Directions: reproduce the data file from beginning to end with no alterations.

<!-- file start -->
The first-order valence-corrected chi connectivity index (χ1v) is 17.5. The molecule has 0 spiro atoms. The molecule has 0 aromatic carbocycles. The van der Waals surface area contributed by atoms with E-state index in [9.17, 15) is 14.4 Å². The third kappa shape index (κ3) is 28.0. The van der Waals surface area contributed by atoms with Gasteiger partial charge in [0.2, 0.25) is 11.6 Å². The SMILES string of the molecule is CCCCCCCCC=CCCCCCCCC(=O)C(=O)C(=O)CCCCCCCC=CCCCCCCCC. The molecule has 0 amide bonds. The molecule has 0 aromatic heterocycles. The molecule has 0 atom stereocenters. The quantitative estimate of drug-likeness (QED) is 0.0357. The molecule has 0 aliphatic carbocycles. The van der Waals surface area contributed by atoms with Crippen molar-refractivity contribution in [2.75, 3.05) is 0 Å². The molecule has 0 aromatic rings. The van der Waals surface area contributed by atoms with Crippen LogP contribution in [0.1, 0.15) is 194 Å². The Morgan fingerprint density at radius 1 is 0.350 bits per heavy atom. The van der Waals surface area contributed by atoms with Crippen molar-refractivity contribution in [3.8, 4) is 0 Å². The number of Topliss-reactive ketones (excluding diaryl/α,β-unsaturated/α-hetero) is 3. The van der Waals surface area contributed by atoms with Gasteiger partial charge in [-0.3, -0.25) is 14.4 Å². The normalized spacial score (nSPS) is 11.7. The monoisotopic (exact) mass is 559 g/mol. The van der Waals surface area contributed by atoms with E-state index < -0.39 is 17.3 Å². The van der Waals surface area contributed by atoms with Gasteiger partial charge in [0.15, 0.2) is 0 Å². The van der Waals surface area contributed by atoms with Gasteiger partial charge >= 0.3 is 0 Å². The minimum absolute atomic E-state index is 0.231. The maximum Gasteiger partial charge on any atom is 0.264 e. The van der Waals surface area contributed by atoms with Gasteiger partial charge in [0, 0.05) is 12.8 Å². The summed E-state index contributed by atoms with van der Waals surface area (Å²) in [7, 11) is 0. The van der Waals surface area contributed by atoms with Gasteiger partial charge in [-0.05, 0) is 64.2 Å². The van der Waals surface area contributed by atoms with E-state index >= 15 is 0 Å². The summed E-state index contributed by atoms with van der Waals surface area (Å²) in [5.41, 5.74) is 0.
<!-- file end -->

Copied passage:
The first-order valence-corrected chi connectivity index (χ1v) is 17.5. The molecule has 0 spiro atoms. The molecule has 0 aromatic carbocycles. The van der Waals surface area contributed by atoms with E-state index in [9.17, 15) is 14.4 Å². The third kappa shape index (κ3) is 28.0. The van der Waals surface area contributed by atoms with Gasteiger partial charge in [0.2, 0.25) is 11.6 Å². The SMILES string of the molecule is CCCCCCCCC=CCCCCCCCC(=O)C(=O)C(=O)CCCCCCCC=CCCCCCCCC. The molecule has 0 amide bonds. The molecule has 0 aromatic heterocycles. The molecule has 0 atom stereocenters. The quantitative estimate of drug-likeness (QED) is 0.0357. The molecule has 0 aliphatic carbocycles. The van der Waals surface area contributed by atoms with Crippen molar-refractivity contribution in [2.75, 3.05) is 0 Å². The molecule has 0 aromatic rings. The van der Waals surface area contributed by atoms with Crippen LogP contribution in [0.1, 0.15) is 194 Å². The Morgan fingerprint density at radius 1 is 0.350 bits per heavy atom. The van der Waals surface area contributed by atoms with Crippen molar-refractivity contribution in [3.8, 4) is 0 Å². The number of Topliss-reactive ketones (excluding diaryl/α,β-unsaturated/α-hetero) is 3. The van der Waals surface area contributed by atoms with Gasteiger partial charge in [-0.3, -0.25) is 14.4 Å². The normalized spacial score (nSPS) is 11.7. The monoisotopic (exact) mass is 559 g/mol. The van der Waals surface area contributed by atoms with E-state index < -0.39 is 17.3 Å². The van der Waals surface area contributed by atoms with Gasteiger partial charge in [0.15, 0.2) is 0 Å². The van der Waals surface area contributed by atoms with Gasteiger partial charge >= 0.3 is 0 Å². The minimum absolute atomic E-state index is 0.231. The maximum Gasteiger partial charge on any atom is 0.264 e. The van der Waals surface area contributed by atoms with Gasteiger partial charge in [0, 0.05) is 12.8 Å². The summed E-state index contributed by atoms with van der Waals surface area (Å²) in [7, 11) is 0. The van der Waals surface area contributed by atoms with Gasteiger partial charge in [-0.05, 0) is 64.2 Å². The van der Waals surface area contributed by atoms with E-state index >= 15 is 0 Å². The summed E-state index contributed by atoms with van der Waals surface area (Å²) in [5.41, 5.74) is 0.